TRUCK SERVICE MANUAL
Normal conditions are shown in Fig. 4. The plug
shown has been running at the correct temperature. The
deposits present will be light tan or gray in color with most
regular grades of commercial gasoline; if LPG is used, the
color will be predominately brown.
Fig. 4 Normal Spark Plug Appearance
Core bridging, Fig. 5, will be encountered only rarely in
automotive engines. Deposits accumulated after a long
period of misfiring may be suddenly loosened when normal
combustion temperatures are restored upon installing new
spark plugs. During a high-speed run these materials
shedding off the piston are thrown against the hot insulator
Fig. 5 Core Bridging
This action forms a bridge between the insulator and
shell, resulting in a "dead short." Such evidence of excessive
combustion chamber deposits will be most common where oil
control is poor or where vehicles are usually driven in slow
speed, start-stop service. In such instances it usually pays to
physically remove accumulated deposits from the engine.
Cold fouling or carbon deposits are illustrated in Fig. 6.
This dry, black appearance usually means that the next hotter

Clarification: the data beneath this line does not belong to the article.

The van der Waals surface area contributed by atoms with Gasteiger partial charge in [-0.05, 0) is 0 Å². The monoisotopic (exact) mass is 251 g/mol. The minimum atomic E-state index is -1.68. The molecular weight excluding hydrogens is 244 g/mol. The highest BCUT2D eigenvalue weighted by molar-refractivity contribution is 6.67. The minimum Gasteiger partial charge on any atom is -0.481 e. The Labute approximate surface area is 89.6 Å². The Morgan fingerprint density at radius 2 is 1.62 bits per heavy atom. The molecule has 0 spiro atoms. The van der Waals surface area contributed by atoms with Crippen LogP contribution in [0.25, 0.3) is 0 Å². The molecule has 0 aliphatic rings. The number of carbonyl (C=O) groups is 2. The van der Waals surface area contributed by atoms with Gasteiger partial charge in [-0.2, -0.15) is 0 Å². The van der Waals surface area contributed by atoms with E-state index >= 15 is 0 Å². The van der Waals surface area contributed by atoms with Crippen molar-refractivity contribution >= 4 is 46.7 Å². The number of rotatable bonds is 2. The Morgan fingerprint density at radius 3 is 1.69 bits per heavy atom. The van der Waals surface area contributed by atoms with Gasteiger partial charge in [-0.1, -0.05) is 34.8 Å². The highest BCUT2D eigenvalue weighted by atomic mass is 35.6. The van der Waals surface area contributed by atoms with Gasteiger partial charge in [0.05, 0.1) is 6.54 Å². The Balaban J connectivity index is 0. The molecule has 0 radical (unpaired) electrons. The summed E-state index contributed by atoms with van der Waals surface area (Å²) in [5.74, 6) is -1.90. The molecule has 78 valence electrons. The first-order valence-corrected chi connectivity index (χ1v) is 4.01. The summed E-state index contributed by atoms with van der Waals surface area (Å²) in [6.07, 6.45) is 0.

plug should be substituted. However, if only one or two plugs
in a set are fouled, check for sticking valves or bad ignition
leads. Fouling of the entire set may be caused by a clogged
air cleaner, a sticking heat riser or a faulty choke.
Fig. 6 Cold Fouling
Overheating, illustrated in Fig. 7, is indicated by a
dead white or gray insulator which appears "blistered. "
Electrode gap will be considerably worn. This suggests that a
cooler heat range should be used; however, overadvanced
ignition timing, detonation and cooling system stoppages can
also overheat the correct spark plug heat ranges.
Fig. 7 Overheating
Turbulence burning, shown in Fig. 8, causes
electrodes to wear away on one side. This is the result of
normal turbulence patterns in the combustion chambers of
certain engines. It can be ignored if normal plug life is being
obtained. If gap growth appears excessive, review the
corrective measures suggested under "Overheating."
CTS-2016-J Page 4
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